Spin in health science research

Þórarinn Sveinsson, 29. September, 2021

Recently, several scientific papers within health sciences have been published that take a look at systematic reviews, in regards to spin in abstracts. Spin is when authors write claims or conclusions that are not fully supported by the presented or cited data. Various types of spin have been identified or in total 39 types, which there of 21 appears in abstracts (Yavchitz et al., 2016). These various types can be categorized into three main categories: 1) misleading reporting; 2) misleading interpretation; and 3) inappropriate extrapolation. In other words, this refers to, intentional or nonintentional, misrepresentations which can lead to misinterpretation of research results, or that readers are misled by deceptive presentations. It should be mentioned that the seriousness of a spin can be diverse. It can be from being relatively harmless, to be considered almost as a serious falsification of results. The results from these papers, reviews of systematic reviews, are unequivocal, depending on the discipline under scrutiny. They can be from being relatively infrequent, or around or under in 10% of the systematic reviews (Faulkner et al., 2021; Ottwell et al., 2021), to be found in up to 80% of reviews (Nascimento et al., 2020). Laymen, media, and especially clinical health professionals, use systematic reviews and often only read the abstracts, uncritically. Therefore, it must be considered at least very worrying, when the frequency of spin is this high. It is thus important to oppose this and make the requirement that authors of systematic reviews are accurate in the rhetoric they use in scientific writings. Actually, it can be considered very likely that spin is not less frequent in original research papers (Chellamuthu et al., 2021) and this should also apply to everybody that is involved in writing scientific papers. Not least, this underlines the importance to be very critical of all scientific papers and news of research results.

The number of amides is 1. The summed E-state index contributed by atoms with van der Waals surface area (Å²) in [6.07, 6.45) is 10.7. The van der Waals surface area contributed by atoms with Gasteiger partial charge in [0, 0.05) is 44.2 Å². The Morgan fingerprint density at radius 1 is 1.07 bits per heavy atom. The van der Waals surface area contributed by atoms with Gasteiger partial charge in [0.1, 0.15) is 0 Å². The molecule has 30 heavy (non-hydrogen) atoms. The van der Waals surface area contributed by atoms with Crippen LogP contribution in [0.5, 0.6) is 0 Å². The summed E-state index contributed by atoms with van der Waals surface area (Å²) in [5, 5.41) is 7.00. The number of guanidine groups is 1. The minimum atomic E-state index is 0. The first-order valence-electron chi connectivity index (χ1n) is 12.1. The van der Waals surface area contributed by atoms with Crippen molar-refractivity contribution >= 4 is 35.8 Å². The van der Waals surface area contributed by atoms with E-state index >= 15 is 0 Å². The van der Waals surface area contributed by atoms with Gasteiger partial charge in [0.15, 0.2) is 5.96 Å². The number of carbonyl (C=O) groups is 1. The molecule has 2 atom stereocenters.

Chellamuthu, G., Muthu, S., Damodaran, U. K., & Rangabashyam, R. (2021). "Only 50% of randomized trials have high level of confidence in arthroscopy and sports medicine"-a spin-based assessment [Article]. Knee Surgery Sports Traumatology Arthroscopy, 29(9), 2789-2798. https://doi.org/10.1007/s00167-021-06614-8

Faulkner, J. J., Polson, C., Dodd, A. H., Ottwell, R., Arthur, W., Neff, J., Chronister, J., Hartwell, M., Wright, D. N., & Vassar, M. (2021). Evaluation of spin in the abstracts of systematic reviews and meta-analyses focused on the treatment of obesity [Article]. Obesity, 29(8), 1285-1293. https://doi.org/10.1002/oby.23192